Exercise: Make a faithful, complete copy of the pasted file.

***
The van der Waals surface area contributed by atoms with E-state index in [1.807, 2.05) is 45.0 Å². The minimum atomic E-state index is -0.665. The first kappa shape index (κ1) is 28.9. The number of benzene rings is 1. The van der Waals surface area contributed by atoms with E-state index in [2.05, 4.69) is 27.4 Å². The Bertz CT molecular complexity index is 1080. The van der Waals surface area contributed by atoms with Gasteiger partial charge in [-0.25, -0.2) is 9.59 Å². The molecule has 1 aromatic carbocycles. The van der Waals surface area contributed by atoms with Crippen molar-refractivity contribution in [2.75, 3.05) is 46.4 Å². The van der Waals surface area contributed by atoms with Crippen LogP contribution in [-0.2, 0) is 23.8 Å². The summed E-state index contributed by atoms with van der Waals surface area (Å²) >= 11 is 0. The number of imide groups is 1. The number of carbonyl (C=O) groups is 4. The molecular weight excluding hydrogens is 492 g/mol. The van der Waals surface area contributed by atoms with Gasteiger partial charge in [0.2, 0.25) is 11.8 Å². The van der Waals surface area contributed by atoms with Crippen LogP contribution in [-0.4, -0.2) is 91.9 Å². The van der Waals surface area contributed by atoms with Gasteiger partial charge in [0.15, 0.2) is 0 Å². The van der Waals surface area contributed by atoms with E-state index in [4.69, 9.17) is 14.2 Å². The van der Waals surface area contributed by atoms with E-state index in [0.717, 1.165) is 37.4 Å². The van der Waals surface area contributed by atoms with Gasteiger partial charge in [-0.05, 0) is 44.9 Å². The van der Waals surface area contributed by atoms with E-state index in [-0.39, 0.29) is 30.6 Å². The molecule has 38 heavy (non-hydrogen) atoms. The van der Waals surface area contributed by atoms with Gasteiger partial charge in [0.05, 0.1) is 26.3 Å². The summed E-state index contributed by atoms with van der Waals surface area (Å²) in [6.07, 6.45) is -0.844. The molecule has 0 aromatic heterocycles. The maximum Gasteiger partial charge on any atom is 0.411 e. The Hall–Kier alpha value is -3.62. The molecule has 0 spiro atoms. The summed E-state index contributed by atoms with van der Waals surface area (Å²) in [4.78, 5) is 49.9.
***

The van der Waals surface area contributed by atoms with E-state index in [1.807, 2.05) is 45.0 Å². The minimum atomic E-state index is -0.665. The first kappa shape index (κ1) is 28.9. The number of benzene rings is 1. The van der Waals surface area contributed by atoms with E-state index in [2.05, 4.69) is 27.4 Å². The Bertz CT molecular complexity index is 1080. The van der Waals surface area contributed by atoms with Gasteiger partial charge in [-0.25, -0.2) is 9.59 Å². The molecule has 1 aromatic carbocycles. The van der Waals surface area contributed by atoms with Crippen molar-refractivity contribution in [2.75, 3.05) is 46.4 Å². The van der Waals surface area contributed by atoms with Crippen LogP contribution in [-0.2, 0) is 23.8 Å². The summed E-state index contributed by atoms with van der Waals surface area (Å²) >= 11 is 0. The number of imide groups is 1. The number of carbonyl (C=O) groups is 4. The molecular weight excluding hydrogens is 492 g/mol. The van der Waals surface area contributed by atoms with Gasteiger partial charge in [0.2, 0.25) is 11.8 Å². The van der Waals surface area contributed by atoms with Crippen LogP contribution in [-0.4, -0.2) is 91.9 Å². The van der Waals surface area contributed by atoms with Gasteiger partial charge in [0.15, 0.2) is 0 Å². The van der Waals surface area contributed by atoms with E-state index in [4.69, 9.17) is 14.2 Å². The van der Waals surface area contributed by atoms with E-state index in [0.717, 1.165) is 37.4 Å². The van der Waals surface area contributed by atoms with Gasteiger partial charge in [-0.05, 0) is 44.9 Å². The van der Waals surface area contributed by atoms with E-state index in [-0.39, 0.29) is 30.6 Å². The molecule has 38 heavy (non-hydrogen) atoms. The van der Waals surface area contributed by atoms with Gasteiger partial charge in [0.05, 0.1) is 26.3 Å². The summed E-state index contributed by atoms with van der Waals surface area (Å²) in [6.07, 6.45) is -0.844. The molecule has 0 aromatic heterocycles. The maximum Gasteiger partial charge on any atom is 0.411 e. The Hall–Kier alpha value is -3.62. The molecule has 0 spiro atoms. The summed E-state index contributed by atoms with van der Waals surface area (Å²) in [4.78, 5) is 49.9.